Daemen’s Class of 2024 Discuss their Experiences, Graduation Plans, and Graduation Cap Decorations

By Calvin Dimmig, news editor

In my beginning is my end.

These six words characterize not only T.S. Eliot’s confrontation with his origins, but the beginning of something new in the end of something old.

Graduating college is a spiritual and cultural step into a new lifestyle in the setting of the old. 

What does it feel like to have changed inside, yet the whole world remains the same? Graduating seniors would know best.

Helen Meade

Meade hails from Prospect, Connecticut. She attended Woodland Regional High School in Beacon Falls, CT, about eight-and-a-half miles south of Prospect.

When Meade graduated high school, she had her mind set on her major.

“I graduated high school during the pandemic, and what I was looking for in school, mainly, was the ability to do both biology and chemistry without having to double major. A lot of other schools that didn’t have something like that only offered chemistry,” Meade said.

Meade is a biochemistry major, which applies chemistry to the life sciences at a chemical and molecular level.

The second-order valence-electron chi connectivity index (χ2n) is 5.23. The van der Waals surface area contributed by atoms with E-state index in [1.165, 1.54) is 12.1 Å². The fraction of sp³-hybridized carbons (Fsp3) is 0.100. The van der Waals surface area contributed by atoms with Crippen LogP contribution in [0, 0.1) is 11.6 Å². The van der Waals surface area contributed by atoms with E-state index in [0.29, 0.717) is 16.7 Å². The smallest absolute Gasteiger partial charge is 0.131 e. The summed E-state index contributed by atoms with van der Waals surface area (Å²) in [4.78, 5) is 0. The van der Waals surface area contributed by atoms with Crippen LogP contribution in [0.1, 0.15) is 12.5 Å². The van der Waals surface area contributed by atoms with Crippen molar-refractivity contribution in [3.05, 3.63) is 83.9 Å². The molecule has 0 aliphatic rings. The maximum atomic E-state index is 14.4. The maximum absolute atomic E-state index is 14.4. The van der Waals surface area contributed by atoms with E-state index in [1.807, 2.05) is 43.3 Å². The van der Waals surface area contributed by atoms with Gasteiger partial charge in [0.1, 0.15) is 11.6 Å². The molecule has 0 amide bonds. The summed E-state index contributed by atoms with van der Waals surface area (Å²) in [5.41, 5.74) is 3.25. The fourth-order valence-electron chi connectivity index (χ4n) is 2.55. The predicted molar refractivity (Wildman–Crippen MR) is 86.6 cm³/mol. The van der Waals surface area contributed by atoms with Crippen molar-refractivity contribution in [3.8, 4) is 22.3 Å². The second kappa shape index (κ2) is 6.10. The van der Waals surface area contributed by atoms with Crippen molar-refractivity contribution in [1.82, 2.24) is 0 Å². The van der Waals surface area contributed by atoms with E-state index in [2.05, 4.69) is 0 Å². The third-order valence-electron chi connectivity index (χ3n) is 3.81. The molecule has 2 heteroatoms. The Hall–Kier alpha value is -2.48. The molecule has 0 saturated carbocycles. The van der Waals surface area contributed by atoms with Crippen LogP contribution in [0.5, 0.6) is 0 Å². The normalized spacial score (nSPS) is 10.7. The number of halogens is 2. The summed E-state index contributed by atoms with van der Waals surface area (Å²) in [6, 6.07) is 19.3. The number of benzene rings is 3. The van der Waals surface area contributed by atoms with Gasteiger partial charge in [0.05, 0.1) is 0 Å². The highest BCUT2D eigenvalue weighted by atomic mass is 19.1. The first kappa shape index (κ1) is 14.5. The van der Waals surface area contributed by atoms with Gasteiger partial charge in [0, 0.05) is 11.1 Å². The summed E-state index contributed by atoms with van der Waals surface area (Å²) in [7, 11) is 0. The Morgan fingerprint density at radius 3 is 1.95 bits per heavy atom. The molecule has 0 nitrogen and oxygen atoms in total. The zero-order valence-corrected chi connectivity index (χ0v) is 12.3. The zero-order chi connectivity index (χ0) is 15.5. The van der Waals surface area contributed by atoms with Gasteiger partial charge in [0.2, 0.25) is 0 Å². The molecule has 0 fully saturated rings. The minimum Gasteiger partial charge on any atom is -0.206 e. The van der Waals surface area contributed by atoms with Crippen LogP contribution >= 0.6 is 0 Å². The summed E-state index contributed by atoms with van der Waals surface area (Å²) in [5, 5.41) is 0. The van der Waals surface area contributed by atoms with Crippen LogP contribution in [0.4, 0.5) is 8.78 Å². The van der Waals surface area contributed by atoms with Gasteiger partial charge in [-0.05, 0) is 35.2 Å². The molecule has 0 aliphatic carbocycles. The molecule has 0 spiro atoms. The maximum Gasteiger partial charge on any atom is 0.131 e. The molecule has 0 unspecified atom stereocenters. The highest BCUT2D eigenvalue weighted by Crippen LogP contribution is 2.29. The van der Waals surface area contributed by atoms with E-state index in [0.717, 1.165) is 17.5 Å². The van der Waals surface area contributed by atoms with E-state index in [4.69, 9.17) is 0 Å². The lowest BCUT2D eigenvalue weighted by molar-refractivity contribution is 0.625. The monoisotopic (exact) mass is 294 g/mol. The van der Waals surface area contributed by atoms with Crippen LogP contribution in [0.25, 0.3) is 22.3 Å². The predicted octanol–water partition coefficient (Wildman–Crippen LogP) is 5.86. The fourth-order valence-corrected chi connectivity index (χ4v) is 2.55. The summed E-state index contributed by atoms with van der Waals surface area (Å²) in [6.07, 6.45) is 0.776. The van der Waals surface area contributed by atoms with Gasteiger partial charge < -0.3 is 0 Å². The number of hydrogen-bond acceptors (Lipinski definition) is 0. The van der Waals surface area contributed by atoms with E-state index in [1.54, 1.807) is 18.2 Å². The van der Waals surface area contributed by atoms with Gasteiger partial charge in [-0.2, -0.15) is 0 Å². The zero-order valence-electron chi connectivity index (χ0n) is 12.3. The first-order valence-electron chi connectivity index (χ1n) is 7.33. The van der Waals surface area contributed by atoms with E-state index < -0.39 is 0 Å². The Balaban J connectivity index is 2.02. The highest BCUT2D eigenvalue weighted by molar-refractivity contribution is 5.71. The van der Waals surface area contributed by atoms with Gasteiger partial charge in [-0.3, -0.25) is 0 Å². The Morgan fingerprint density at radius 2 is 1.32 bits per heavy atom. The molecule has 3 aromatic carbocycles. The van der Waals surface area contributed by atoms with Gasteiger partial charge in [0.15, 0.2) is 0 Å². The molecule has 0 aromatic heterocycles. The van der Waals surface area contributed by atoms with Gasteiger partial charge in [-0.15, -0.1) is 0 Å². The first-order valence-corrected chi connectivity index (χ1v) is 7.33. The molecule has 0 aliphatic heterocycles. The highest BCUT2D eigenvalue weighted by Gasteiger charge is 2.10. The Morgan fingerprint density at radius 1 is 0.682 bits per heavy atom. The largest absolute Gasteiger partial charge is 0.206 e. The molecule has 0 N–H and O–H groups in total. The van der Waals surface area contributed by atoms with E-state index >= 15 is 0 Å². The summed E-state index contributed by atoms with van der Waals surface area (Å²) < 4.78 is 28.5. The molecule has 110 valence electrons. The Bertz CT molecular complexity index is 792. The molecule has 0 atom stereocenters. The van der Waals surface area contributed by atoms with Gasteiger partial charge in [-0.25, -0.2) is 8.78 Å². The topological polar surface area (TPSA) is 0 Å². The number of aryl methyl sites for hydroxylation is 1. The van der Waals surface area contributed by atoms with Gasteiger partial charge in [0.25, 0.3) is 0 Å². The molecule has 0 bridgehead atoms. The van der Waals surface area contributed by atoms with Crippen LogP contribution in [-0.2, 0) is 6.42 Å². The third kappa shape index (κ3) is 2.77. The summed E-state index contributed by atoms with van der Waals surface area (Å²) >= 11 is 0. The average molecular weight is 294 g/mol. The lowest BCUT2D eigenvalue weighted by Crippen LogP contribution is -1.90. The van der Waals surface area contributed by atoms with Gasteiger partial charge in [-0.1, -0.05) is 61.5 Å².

“Daemen is a small school, so I wanted to be able to have a personal relationship with my teachers and not have those large 300-student lectures, especially during my freshman year,” Meade said.

According to Daemen, its student-to-faculty ratio for the semester of Fall 2022 was 13.7 students to every faculty member. According to CollegeRaptor, a college planning tool for students and families, Daemen is ranked in the top 36% of student-faculty ratio for universities and colleges in New York.

Meade has been making an impact on campus through her on-campus job, her honors fraternity, and as a moderator of chess club.

“I am a chemistry coach liaison, so I oversee most of the chemistry coaches with their walk-in sessions. I also coach students for general chemistry,” Meade said.

Some of the chemistry classes that Meade coaches for include Preparation for Chemistry I and Chemistry I and II. Academic coaches offer a wide variety of other courses that they tutor for as well.

“I was the president of the Beta Beta Beta biological honor society, or, since that is a mouthful, we just call it Tribeta,” said Meade.

Meade described the workload for Tribeta as a team effort, as she described being the president as “having a whole cabinet.” If she could not handle something one week, she could reliably delegate a task to a vice president or treasurer.